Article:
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Join James Williamson, as he shows you how to create elegant menus, links, and buttons that help visitors navigate your site faster and more intuitively. The course covers creating structured navigation that is accessible and clean, styling links, and building horizontal and vertical menus with rollover effects. The last chapter reveals how to create stylish buttons with special effects and CSS sprites.
Although our dropdown menu is functioning properly, it is not quite perfect yet. As we saw in the last exercise, when we roll over the submenu items, our top-level rollovers go away. We need to create a persistent hover state that's going to keep that rollover active as we browse through the submenus. We really don't need to do a lot to accomplish this. All we have to really do is just update a couple of our existing selectors. So, this time we are going to be working with the dropdown file again, but this time from the 05_07.
And we're actually going to be styling up in the top-level menus, so make sure you're looking up at the horizontal menu styles. I'm looking for the selector that controls the rollovers for our top-level menu items, and it would be this little guy right here, so li a:hover. Now, what's interesting about this one is this is really targeting any link that's being hovered over, which is also inside of the list item. And that includes all of our submenus, and that's one of the reasons why we had to create this selector. As specific as it is, it's overriding the top-level hover styles.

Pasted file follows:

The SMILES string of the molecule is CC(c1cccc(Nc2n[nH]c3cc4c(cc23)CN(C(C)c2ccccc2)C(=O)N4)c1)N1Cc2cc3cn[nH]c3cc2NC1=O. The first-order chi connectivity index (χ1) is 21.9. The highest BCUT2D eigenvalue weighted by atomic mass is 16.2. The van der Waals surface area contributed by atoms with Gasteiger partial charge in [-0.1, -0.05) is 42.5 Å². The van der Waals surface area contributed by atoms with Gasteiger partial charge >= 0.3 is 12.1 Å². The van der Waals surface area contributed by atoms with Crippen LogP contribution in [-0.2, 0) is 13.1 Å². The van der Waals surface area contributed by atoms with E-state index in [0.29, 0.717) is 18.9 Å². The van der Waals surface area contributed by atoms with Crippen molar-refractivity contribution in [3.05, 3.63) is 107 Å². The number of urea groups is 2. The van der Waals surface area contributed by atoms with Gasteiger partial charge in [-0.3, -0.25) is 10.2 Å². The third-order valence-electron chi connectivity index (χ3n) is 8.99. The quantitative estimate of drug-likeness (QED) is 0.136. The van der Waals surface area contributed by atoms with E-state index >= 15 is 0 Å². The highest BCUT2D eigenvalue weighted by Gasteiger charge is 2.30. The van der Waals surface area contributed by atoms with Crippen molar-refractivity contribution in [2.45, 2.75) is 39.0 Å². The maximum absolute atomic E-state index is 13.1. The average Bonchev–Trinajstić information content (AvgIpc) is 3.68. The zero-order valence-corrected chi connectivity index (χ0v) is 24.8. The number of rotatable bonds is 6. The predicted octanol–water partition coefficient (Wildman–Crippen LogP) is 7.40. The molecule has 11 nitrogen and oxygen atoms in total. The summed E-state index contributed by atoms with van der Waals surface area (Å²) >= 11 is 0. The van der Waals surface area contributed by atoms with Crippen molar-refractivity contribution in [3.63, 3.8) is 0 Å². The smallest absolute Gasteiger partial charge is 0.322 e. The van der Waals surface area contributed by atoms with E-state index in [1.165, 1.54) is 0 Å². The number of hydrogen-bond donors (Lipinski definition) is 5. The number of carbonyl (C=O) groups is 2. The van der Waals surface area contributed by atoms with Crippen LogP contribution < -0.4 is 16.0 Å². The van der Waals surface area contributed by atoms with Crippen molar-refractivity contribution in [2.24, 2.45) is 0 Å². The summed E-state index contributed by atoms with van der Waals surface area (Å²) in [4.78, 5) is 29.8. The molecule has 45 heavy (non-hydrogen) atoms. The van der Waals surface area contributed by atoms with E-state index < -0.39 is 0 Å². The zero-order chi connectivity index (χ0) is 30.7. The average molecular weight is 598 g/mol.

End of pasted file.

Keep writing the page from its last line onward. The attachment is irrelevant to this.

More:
What we really need to do is find a way to target only those top-level links. And to do that, we're going to utilize one of the newer selectors that CSS has given us. Just after the li a:hover selector, I am going to type in a comma to group another selector with it, and I am going to go ahead and type in topmenu li:hover a. Let's talk about who the selector is going to target. It's going to look inside the topmenu, which is the top-level unordered list, it's going to find any list item inside of that that's being hovered over, and then it's going to find any link that's inside a list item being hovered over.
So, it's really saying any link, any list item inside topmenu--and it's not being very specific--it's saying any one of them, no matter how far down the tree you go. That means that this selector would still apply to all the links also in our submenus. So we need to change that. I am going to place my cursor between the topmenu and the li. Then I'm going to do a space. I am going to type in a greater-than symbol or a right-angle bracket, depending upon how you like to refer to it. Now, make sure that there is space on either side of that. This is what's known as a child combinator.
If you've never used it before, what a child combinator does for you is it's very similar to descendant selector, but it has a way of ending it right inside that element. So it's basically saying, okay, look inside that top-level menu and find any list item that is a direct child of that menu. So, it doesn't say just how far down give me all of the list items. It says, no, no, no, just inside the top menu. That would return all the list items inside the top- level menu but none of the list items in the submenus.